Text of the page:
At the micro level, 'better' behavior can reduce the need for LULUs such as highways, power plants and landfills. The behavior of individuals has not been a focus of IE to date, but it should become so because of the opportunities behavior changes present for environmental improvement (Fischoff and Small 1999). In contrast, as social scientists have penetrated the ranks of planning departments at universities (Goldstein 1997), planners have gained expertise in analyzing the appropriate uses of behavioral incentives and in designing appropriate policy interventions. Common applications include the following planning and public policy actions:
• privatization, deregulation and outsourcing of public services to bring these high-impact activities under market discipline (Stein 1990; Roth 1987);
• imposing user fees on trash disposal, water and sewer use to send economic signals upstream to households, rather than continuing to pay for these services from general tax revenues (Miranda et al. 1994);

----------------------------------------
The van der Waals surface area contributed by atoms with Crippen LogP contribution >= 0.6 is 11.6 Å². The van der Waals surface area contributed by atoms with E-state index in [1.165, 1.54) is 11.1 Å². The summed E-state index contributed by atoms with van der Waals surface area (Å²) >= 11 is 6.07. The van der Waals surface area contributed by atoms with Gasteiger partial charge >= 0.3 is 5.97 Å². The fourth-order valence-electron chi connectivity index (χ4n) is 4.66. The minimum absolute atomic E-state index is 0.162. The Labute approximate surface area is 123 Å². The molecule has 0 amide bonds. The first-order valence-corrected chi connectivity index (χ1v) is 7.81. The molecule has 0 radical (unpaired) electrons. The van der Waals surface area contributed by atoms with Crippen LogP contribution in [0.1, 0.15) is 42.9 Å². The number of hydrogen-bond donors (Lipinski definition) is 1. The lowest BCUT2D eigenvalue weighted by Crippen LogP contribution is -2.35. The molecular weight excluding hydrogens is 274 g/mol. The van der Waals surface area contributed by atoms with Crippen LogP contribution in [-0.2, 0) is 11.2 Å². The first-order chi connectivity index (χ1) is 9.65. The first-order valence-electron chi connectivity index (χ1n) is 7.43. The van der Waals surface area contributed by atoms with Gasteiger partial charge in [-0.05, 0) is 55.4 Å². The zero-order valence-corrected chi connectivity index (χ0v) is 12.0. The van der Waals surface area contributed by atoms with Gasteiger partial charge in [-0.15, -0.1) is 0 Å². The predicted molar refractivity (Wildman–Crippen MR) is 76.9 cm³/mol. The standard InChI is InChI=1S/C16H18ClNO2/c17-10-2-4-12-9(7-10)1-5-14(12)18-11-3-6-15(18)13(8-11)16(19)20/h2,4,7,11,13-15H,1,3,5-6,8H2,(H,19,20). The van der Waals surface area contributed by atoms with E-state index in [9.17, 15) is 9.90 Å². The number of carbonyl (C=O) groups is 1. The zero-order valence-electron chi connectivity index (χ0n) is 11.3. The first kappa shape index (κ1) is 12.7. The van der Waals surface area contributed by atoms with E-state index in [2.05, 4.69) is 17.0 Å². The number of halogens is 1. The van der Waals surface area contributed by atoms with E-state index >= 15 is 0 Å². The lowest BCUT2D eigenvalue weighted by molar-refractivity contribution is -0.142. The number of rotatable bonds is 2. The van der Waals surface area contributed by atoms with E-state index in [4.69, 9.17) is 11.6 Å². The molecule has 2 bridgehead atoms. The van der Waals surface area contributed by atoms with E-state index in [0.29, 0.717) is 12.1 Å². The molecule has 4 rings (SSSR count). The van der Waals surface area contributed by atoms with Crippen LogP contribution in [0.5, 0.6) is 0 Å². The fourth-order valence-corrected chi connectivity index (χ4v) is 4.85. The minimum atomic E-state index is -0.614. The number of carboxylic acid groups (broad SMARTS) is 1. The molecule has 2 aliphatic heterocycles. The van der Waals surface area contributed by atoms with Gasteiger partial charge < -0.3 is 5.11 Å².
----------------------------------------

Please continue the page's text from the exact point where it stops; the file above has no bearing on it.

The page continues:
• imposing impact fees on developers to cover the negative fiscal impacts (due to increased demand for public services) of new buildings (Brueckner 1996);
• adopting green procurement criteria when purchasing government supplies (Lyons
1999), and awarding economic development grants to green start-ups (NJCEGC
Behavioral incentives need not be economic, although that is the focus of the literature. Practical exhortations to recycle or buy green products often simply employ moral arguments.
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